The net may be formed to suit the perimeter frame, and in particular may be sized so that when installed and properly tensioned, the edges of the net are spaced inward from the perimeter members of the perimeter frame. Typically the net will have straight longituduinal edges that are parallel, which is advantageous for simple net construction, but not essential, and all the edges may be curved.
Preferably the wire is a multi-strand wire, such as a twisted wire i.e. a twisted wire cable or rope.
Preferably the fastening means comprise crimps, ferrules, welds, or the like, that permanently fasten the lengths.
Preferably the line forming the lengths and the edge line are of the same construction.
Preferably the spreader bars are tubular. The smooth external shape of the spreader bars is believed to contribute to their performance. In this regard, rectangular or triangular hollow sections have a sufficiently smooth external shape owing to their rounded corners, and may perform satisfactorily. Alternatively, the spreader bars may be of solid material.
Preferably the net, edge line and spreader bars are constructed of the same material, particularly from inherently corrosion resistant steel.
Preferably the openings of the array of openings extend transversely through the spreader bar, and are axially spaced apart.
Preferably the openings are disposed in coaxial pairs in diametrically opposing wall parts of the spreader bar.
Preferably central axes of the openings generally lie in longitudinal plane that bisects the spreader bar.
Preferably a notch is formed in each of the longitudinally opposing ends of the spreader bar, the notches adapted to receive parts on transversely opposing edges of the net to spread the net transversely.
Preferably the notch comprises notch parts in diametrically opposed sections of the respective end of the spreader bar, an axis of the notch being aligned generally orthogonal to the central axes of the openings.
Preferably the helideck safety net further comprises the perimeter of frame, which may comprise parallel outer and inner longitudinal members joined by shorter transversely extending inclined members.
In another aspect, the invention provides a method for installing a helideck safety net, the method including:
providing a first net elongated in a longitudinal direction, the net formed of lengths of line arrayed in the longitudinal direction alongside one another, and fastening means that join adjacent lengths at intervals to form cells of the net, wherein an end row of cells is formed at both longitudinally opposing edges of the net, and a longitudinal row of cells is formed at both longitudinal edges of the net,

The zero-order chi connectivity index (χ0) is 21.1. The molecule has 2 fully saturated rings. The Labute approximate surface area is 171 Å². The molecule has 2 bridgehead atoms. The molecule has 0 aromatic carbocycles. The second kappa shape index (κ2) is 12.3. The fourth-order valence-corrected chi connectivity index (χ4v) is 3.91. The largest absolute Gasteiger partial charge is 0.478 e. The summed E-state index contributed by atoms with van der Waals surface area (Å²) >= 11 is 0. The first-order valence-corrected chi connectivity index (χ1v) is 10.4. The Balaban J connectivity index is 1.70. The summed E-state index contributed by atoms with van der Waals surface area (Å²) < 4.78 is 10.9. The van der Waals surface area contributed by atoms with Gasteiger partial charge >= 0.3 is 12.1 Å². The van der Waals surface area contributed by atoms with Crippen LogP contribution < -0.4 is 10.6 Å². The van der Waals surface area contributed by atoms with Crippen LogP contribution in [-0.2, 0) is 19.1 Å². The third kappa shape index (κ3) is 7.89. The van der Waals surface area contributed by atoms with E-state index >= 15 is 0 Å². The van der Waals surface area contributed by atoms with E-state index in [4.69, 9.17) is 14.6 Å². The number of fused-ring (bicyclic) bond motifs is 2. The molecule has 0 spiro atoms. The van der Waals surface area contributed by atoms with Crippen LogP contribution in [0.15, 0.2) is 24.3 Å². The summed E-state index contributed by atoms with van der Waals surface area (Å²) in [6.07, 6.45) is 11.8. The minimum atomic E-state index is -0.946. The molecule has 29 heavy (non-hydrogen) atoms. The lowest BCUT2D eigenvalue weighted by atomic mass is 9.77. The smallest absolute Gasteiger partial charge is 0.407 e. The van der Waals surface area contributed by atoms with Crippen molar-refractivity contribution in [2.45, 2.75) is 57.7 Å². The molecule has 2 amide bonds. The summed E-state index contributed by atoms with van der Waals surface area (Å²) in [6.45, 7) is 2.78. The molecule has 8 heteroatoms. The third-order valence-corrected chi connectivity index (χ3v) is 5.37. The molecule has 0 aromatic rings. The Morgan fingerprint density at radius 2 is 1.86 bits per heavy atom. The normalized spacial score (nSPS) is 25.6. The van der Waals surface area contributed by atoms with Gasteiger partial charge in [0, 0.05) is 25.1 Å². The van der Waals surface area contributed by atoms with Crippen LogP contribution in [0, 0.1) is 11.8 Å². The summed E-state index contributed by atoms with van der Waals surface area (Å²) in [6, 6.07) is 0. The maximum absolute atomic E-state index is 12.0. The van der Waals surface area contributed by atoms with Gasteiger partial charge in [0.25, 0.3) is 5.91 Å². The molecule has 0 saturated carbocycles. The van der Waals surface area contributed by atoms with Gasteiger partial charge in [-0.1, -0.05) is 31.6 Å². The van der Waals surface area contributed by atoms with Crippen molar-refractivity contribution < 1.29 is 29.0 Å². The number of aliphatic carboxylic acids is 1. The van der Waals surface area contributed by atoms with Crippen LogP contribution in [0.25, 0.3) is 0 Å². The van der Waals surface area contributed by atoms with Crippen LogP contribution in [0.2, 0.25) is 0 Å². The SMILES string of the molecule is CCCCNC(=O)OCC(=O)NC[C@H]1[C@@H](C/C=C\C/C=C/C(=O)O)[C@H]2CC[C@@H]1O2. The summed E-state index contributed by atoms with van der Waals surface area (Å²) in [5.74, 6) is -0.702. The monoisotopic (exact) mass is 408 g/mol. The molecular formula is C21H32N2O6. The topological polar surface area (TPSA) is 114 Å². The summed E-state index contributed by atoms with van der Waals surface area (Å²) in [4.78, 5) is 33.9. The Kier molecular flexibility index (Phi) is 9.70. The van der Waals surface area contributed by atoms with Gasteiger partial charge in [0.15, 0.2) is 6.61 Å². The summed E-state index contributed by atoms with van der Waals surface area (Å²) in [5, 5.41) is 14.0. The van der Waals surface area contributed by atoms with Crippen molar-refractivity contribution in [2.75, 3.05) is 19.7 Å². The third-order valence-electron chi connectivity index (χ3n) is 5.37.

providing a spreader bar having an array of openings;
passing the spreader bar through the cells of one of the end rows, and
generally helically winding an edge line in loops around a perimeter frame to secure the net inside the perimeter frame, the generally helically winding comprising passing each loop through a cell of the longitudinal rows, and through a cell of the end rows and simultaneously inside the spreader bars to secure the spreader bars to the perimeter frame, and
threading the edge line through consecutive ones of the openings to fix an end of the edge line to the spreader bar.
Brief Description of the Drawings
Preferred forms of the present invention will now be described by way of example with reference to the accompanying drawings, wherein:
Figure 1 is a perspective view of an embodiment of a helideck safety net according to the invention;
Figure 2 is an enlarged detail showing a helideck safety net according to the invention;
Figure 3 shows the configuration of the lengths forming the net of Fig. 2;
Figures 4 to 6 are schematic illustrations of alternative constructions of the net of the helideck safety net according to the invention;
Figures 7 and 8 are plan views of alternative spreader bars of the helideck safety net according to the invention;
Figure 9 is a schematic perspective view of the edge line fixed to one end of the spreader bar of Fig. 7 and
[Rectified under Rule 91, 17.05.2021]
Figure 10 is a schematic perspective view of a connection of the edge lone to a member of the frame for supporting the helideck safety net of the invention.
Figure 11 is a fragmentary plan view of a single spreader bar used to join overlapping edges of two nets in the helideck safety net of the invention, and